from The American Heritage® Dictionary of the English Language, 4th Edition
- n. Botany An outgrowth on the surface of an organ.
from Wiktionary, Creative Commons Attribution/Share-Alike License
- n. A small outgrowth on the surface of a plant organ.
- n. The generation of such an outgrowth.
from the GNU version of the Collaborative International Dictionary of English
- n. Any unusual outgrowth from the surface of a thing, as of a petal; also, the capacity or act of producing such an outgrowth.
from The Century Dictionary and Cyclopedia
- n. In botany, the production of outgrowths or appendages upon the surface of an organ.
- n. In ethnology, maternal relationship.
from WordNet 3.0 Copyright 2006 by Princeton University. All rights reserved.
- n. line of descent traced through the maternal side of the family
- n. a natural projection or outgrowth from a plant body or organ
For our present purpose hypertrophy may be considered as it affects the axile or the foliar organs, and also according to the way in which the increased size is manifested, as by increased thickness or swelling -- intumescence, or by augmented length-elongation, by expansion or flattening, or, lastly, by the formation of excrescences or outgrowths, which may be classed under the head of luxuriance or enation.
In the following illustrations the course of development has not, in all cases, been observed, and hence the explanation here given must be taken with some reserve; for should it prove that the adventitious lobes, &c., are formed simultaneously with the ordinary petals, the case will be one of chorisis rather than of enation, as here understood.
Whether these supernumerary petals are formed by chorisis or by enation cannot, with certainty, be determined without examining the early stages of development.
In enation the new growth projects from a previously formed organ after it has attained to considerable size, or even after its ordinary proportions have been attained, and it sprouts out from the beginning in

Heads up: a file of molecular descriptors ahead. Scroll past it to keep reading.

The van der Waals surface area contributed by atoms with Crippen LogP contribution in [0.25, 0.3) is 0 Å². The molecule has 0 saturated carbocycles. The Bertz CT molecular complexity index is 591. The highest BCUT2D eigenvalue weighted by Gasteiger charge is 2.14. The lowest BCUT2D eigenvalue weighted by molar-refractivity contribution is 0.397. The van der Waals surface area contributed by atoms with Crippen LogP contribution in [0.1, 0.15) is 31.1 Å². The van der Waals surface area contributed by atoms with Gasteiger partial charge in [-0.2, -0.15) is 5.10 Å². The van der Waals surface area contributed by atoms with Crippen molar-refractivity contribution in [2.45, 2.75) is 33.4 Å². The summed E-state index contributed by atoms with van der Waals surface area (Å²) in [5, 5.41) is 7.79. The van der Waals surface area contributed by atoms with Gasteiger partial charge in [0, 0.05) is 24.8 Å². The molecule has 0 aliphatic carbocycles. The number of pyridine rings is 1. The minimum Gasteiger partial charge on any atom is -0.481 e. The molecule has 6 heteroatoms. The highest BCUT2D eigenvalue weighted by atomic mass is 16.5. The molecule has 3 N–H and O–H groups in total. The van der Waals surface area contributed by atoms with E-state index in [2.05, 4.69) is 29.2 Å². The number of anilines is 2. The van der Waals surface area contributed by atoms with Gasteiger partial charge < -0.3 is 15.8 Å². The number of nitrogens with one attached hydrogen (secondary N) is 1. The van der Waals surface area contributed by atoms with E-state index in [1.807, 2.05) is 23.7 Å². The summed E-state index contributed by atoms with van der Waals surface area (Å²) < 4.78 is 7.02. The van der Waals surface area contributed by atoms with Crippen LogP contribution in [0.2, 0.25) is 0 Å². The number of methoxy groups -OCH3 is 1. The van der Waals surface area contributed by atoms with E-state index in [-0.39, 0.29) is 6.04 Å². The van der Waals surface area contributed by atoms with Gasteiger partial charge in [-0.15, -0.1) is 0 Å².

True chorisis or fission, for instance, is usually a congenital affection, arising at a very early period of development, while enation takes place from structures which are all but complete as to their organisation, even though they may not have attained their full dimensions.
Such leaves as those of the hedgehog holly, _Ilex Aquifolium_, var. _feroæ_, and, to a less extent, bullate leaves, may also be mentioned here as illustrations of hypertrophy or enation.
This matter will be more fully treated of under the head of hypertrophy and enation.
The development of adventitious growths by chorisis or enation has been frequently alluded to in the foregoing pages, and many illustrations have been given of the power that leaves have of branching in more than one plane, owing to the projection of secondary growing-points from the primary organ.
Th enation and world ar ein this mess because of huge deficits by the previous president and one year isn't enough time to clean it up.
First record of spider mite Tetranychus ludeni Zacher transmitting dolichos enation mosaic virus
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